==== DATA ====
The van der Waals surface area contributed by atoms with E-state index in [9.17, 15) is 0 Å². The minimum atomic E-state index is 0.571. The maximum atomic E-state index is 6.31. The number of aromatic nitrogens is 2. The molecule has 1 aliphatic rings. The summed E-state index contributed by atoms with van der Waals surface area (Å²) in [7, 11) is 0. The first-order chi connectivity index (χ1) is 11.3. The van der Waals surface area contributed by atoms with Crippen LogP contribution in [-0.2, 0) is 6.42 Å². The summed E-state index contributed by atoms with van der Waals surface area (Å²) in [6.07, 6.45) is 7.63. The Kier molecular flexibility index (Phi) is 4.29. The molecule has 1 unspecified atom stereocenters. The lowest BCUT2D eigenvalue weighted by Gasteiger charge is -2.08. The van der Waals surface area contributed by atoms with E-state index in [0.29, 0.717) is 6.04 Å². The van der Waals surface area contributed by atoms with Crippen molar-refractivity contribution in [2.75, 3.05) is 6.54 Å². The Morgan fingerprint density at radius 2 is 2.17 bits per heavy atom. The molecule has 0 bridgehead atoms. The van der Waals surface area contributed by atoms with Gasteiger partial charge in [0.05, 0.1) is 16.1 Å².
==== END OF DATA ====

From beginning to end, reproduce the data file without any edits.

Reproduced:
The van der Waals surface area contributed by atoms with E-state index in [9.17, 15) is 0 Å². The minimum atomic E-state index is 0.571. The maximum atomic E-state index is 6.31. The number of aromatic nitrogens is 2. The molecule has 1 aliphatic rings. The summed E-state index contributed by atoms with van der Waals surface area (Å²) in [7, 11) is 0. The first-order chi connectivity index (χ1) is 11.3. The van der Waals surface area contributed by atoms with Crippen LogP contribution in [-0.2, 0) is 6.42 Å². The summed E-state index contributed by atoms with van der Waals surface area (Å²) in [6.07, 6.45) is 7.63. The Kier molecular flexibility index (Phi) is 4.29. The molecule has 1 unspecified atom stereocenters. The lowest BCUT2D eigenvalue weighted by Gasteiger charge is -2.08. The van der Waals surface area contributed by atoms with E-state index in [0.29, 0.717) is 6.04 Å². The van der Waals surface area contributed by atoms with Crippen molar-refractivity contribution in [2.75, 3.05) is 6.54 Å². The Morgan fingerprint density at radius 2 is 2.17 bits per heavy atom. The molecule has 0 bridgehead atoms. The van der Waals surface area contributed by atoms with Gasteiger partial charge in [0.05, 0.1) is 16.1 Å².